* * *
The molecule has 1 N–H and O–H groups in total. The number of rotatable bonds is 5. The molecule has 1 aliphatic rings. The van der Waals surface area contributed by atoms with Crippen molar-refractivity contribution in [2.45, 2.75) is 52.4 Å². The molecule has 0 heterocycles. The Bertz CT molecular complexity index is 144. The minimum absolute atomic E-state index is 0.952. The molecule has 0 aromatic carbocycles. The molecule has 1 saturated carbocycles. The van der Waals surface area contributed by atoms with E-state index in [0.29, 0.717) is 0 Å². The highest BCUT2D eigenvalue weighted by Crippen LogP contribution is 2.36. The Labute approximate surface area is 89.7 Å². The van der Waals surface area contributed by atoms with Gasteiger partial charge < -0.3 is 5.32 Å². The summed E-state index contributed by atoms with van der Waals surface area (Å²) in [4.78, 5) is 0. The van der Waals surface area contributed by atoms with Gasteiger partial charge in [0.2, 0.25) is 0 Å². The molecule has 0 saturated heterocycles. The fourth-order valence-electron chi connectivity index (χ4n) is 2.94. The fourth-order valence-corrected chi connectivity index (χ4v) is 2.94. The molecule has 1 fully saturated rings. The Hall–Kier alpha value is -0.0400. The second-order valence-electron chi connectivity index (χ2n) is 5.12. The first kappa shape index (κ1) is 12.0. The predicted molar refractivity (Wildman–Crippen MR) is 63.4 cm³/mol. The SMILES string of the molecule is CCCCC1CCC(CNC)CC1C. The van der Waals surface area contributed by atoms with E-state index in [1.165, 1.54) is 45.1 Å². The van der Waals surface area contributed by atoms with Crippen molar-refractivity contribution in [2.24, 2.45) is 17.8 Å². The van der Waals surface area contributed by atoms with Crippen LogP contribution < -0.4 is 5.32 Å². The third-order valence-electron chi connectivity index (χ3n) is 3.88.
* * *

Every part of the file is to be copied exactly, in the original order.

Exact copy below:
The molecule has 1 N–H and O–H groups in total. The number of rotatable bonds is 5. The molecule has 1 aliphatic rings. The van der Waals surface area contributed by atoms with Crippen molar-refractivity contribution in [2.45, 2.75) is 52.4 Å². The molecule has 0 heterocycles. The Bertz CT molecular complexity index is 144. The minimum absolute atomic E-state index is 0.952. The molecule has 0 aromatic carbocycles. The molecule has 1 saturated carbocycles. The van der Waals surface area contributed by atoms with E-state index in [0.29, 0.717) is 0 Å². The highest BCUT2D eigenvalue weighted by Crippen LogP contribution is 2.36. The Labute approximate surface area is 89.7 Å². The van der Waals surface area contributed by atoms with Gasteiger partial charge < -0.3 is 5.32 Å². The summed E-state index contributed by atoms with van der Waals surface area (Å²) in [4.78, 5) is 0. The van der Waals surface area contributed by atoms with Gasteiger partial charge in [0.2, 0.25) is 0 Å². The molecule has 0 saturated heterocycles. The fourth-order valence-electron chi connectivity index (χ4n) is 2.94. The fourth-order valence-corrected chi connectivity index (χ4v) is 2.94. The molecule has 1 fully saturated rings. The Hall–Kier alpha value is -0.0400. The second-order valence-electron chi connectivity index (χ2n) is 5.12. The first kappa shape index (κ1) is 12.0. The predicted molar refractivity (Wildman–Crippen MR) is 63.4 cm³/mol. The SMILES string of the molecule is CCCCC1CCC(CNC)CC1C. The van der Waals surface area contributed by atoms with E-state index in [1.165, 1.54) is 45.1 Å². The van der Waals surface area contributed by atoms with Crippen molar-refractivity contribution in [2.24, 2.45) is 17.8 Å². The van der Waals surface area contributed by atoms with Crippen LogP contribution < -0.4 is 5.32 Å². The third-order valence-electron chi connectivity index (χ3n) is 3.88.